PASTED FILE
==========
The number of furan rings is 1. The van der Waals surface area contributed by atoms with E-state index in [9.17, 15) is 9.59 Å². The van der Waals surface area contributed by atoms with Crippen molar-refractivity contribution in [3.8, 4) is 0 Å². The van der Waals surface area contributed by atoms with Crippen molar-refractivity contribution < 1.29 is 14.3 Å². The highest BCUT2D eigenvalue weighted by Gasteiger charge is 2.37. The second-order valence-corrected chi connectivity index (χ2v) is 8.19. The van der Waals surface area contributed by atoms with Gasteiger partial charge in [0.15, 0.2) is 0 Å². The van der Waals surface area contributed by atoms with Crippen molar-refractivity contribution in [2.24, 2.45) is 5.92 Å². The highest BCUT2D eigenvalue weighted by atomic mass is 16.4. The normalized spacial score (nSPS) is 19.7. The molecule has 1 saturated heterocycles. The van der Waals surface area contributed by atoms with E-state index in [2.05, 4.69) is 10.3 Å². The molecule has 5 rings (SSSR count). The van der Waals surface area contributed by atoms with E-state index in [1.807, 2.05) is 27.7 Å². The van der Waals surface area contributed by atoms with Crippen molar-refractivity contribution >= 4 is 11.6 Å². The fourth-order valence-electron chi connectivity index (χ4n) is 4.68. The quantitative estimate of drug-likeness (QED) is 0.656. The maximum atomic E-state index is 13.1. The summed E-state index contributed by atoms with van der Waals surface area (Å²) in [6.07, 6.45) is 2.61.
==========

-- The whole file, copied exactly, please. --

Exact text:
The number of furan rings is 1. The van der Waals surface area contributed by atoms with E-state index in [9.17, 15) is 9.59 Å². The van der Waals surface area contributed by atoms with Crippen molar-refractivity contribution in [3.8, 4) is 0 Å². The van der Waals surface area contributed by atoms with Crippen molar-refractivity contribution < 1.29 is 14.3 Å². The highest BCUT2D eigenvalue weighted by Gasteiger charge is 2.37. The second-order valence-corrected chi connectivity index (χ2v) is 8.19. The van der Waals surface area contributed by atoms with Gasteiger partial charge in [0.15, 0.2) is 0 Å². The van der Waals surface area contributed by atoms with Crippen molar-refractivity contribution in [2.24, 2.45) is 5.92 Å². The highest BCUT2D eigenvalue weighted by atomic mass is 16.4. The normalized spacial score (nSPS) is 19.7. The molecule has 1 saturated heterocycles. The van der Waals surface area contributed by atoms with E-state index in [2.05, 4.69) is 10.3 Å². The molecule has 5 rings (SSSR count). The van der Waals surface area contributed by atoms with E-state index in [1.807, 2.05) is 27.7 Å². The van der Waals surface area contributed by atoms with Crippen molar-refractivity contribution >= 4 is 11.6 Å². The fourth-order valence-electron chi connectivity index (χ4n) is 4.68. The quantitative estimate of drug-likeness (QED) is 0.656. The maximum atomic E-state index is 13.1. The summed E-state index contributed by atoms with van der Waals surface area (Å²) in [6.07, 6.45) is 2.61.